2010.12.01 Hamburger pilgrimage seems like a tasty, well-done idea

Written by David Green.

By RICH FOLEY

I never got around to taking a vacation this year. Come to think of it, I didn’t take one last year, either. But a recent feature story in USA TODAY has given me a great idea for 2011 if I can just find the time: Visit the restaurant serving the best hamburger in every state in the country.

This story reminded me of the man who ate a hamburger in every county in his home state of Kansas. It didn’t sound like that big of a deal until I discovered there are 105 counties in Kansas, fifth most among the states. If he had two each day, it would have taken him almost two months. I presume he had something different for breakfast, otherwise it would be burgers three times a day for 35 straight days. I like burgers, but be serious.

At least he didn’t live in Texas, which has 254 counties. Doing one burger in each state would take long enough, but I’m already cutting the list down. I have to disagree with some of the USA TODAY judges, who seem to think adding odd ingredients makes a great burger. In some cases, that’s true. In others, not so much.

For example, the pick for Indiana is the Triple XXX Family Restaurant in Lafayette. Their signature sandwich, called the Duane Purvis All-American, consists of a quarter-pound of ground sirloin, cheese, lettuce, tomato, pickle, onion and yes, peanut butter. That sounds worth the trip to me, being both a burger and peanut butter fan.

On the other hand, there are several states whose burgers eliminate them from my dream itinerary. For instance, the pick for Alabama is the “Lower Alabama Burger,” served at a Mobile restaurant. Their burger contains leftover pork sausage from their Sunday brunch, mixed with ground beef. Sorry, that doesn’t meet my definition of a burger. Only one meat is allowed, and it has to be beef. Anything else just ain’t a burger. That leaves out the Ohio choice, too, a Cincinnati bar that adds a grilled sausage on top of their burger. Do they also keep a bucket handy?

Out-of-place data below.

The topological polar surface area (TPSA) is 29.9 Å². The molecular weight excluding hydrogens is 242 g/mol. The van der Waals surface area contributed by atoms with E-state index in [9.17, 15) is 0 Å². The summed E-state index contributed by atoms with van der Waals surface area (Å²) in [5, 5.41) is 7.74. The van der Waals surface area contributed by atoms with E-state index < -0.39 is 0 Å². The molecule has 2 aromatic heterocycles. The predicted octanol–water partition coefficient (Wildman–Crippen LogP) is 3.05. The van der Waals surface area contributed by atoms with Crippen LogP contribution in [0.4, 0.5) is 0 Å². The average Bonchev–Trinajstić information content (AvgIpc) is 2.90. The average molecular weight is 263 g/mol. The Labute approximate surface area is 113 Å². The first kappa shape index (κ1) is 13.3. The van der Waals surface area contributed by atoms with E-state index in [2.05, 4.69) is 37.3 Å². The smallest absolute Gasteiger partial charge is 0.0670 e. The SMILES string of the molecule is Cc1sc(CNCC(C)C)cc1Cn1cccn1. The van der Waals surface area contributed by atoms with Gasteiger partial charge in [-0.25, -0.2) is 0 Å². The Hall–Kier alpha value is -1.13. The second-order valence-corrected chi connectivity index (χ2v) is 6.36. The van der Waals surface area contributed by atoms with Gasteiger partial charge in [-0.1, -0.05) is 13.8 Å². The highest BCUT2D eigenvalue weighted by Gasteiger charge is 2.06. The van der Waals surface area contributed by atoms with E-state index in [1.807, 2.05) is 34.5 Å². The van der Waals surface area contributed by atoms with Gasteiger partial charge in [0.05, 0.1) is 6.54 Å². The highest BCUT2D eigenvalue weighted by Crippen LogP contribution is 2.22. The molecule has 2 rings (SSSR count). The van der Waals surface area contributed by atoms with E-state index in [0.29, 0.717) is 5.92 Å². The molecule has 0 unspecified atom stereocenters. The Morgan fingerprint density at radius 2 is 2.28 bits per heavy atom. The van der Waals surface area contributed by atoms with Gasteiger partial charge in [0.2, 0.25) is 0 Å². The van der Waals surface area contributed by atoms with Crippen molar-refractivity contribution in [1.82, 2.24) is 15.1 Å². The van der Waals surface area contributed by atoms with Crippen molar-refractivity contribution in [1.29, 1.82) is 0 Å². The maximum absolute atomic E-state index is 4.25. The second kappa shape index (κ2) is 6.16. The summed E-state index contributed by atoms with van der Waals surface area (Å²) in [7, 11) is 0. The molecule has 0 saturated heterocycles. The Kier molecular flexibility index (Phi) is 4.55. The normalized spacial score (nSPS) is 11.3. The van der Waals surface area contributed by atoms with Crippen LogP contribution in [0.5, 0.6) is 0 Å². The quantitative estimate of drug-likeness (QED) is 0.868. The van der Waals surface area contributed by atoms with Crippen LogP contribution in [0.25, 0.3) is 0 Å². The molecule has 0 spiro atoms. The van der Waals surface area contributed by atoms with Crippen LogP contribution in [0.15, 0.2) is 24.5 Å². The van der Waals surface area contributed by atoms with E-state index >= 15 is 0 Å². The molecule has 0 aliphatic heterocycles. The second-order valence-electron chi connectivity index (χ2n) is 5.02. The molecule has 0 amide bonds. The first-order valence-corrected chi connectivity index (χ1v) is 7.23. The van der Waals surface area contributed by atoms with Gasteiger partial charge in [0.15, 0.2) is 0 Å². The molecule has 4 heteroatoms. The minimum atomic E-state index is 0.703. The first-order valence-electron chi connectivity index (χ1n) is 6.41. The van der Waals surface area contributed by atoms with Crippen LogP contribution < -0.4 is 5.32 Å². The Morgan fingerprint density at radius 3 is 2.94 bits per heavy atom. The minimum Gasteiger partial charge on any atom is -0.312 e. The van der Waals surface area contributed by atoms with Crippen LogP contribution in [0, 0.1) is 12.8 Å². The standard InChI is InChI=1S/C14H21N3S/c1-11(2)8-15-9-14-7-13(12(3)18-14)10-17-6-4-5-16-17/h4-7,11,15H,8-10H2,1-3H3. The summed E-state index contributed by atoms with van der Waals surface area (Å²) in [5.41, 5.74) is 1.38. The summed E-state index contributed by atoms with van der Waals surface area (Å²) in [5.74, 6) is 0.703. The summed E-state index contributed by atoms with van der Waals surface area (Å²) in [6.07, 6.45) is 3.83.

The Anchorage restaurant that adds slices of bologna, salami and ham on top of the burger also fails to make my cut. Fails? It actually sounds disgusting. It will be a lot shorter trip cutting Alaska off the list. The picks for New York, West Virginia and Colorado also are out for adding smoked ham on top of the beef patty. Missouri misses my list for adding a slice of bologna. What is wrong with these people?

Moving on to tastier locales, Hank’s Hamburgers in Tulsa is the Oklahoma choice. Their Big Okie Burger contains four quarter-pound beef patties, four slices of cheese, plus all the fixings. Doesn’t sound big enough? A six-patty burger is also available. They claim that the late Waylon Jennings was supposedly a big fan of the restaurant. They probably don’t mention the fact that he needed a quadruple heart bypass at age 51.

Cotham’s Mercantile in Scott, Arkansas, serves the “Hubcap Burger,” containing 17 ounces of fresh ground chuck made to order. The article doesn’t mention him, but I wouldn’t be surprised if Bill Clinton hasn’t had at least one of them at some point.

The Blow Fly Inn in Gulfport, Mississippi, features the Hamburger Po’ Boy. Two ground chuck patties rest inside a nine-inch loaf of French bread, along with mayo, tomatoes, onions, lettuce and pickles, with cheese optional. The chef calls it a “nice next-day sandwich,” adding that he’s never seen anyone finish a whole one in one sitting. I would hope that anyone ordering a Big Okie or Hubcap Burger also would save some for later.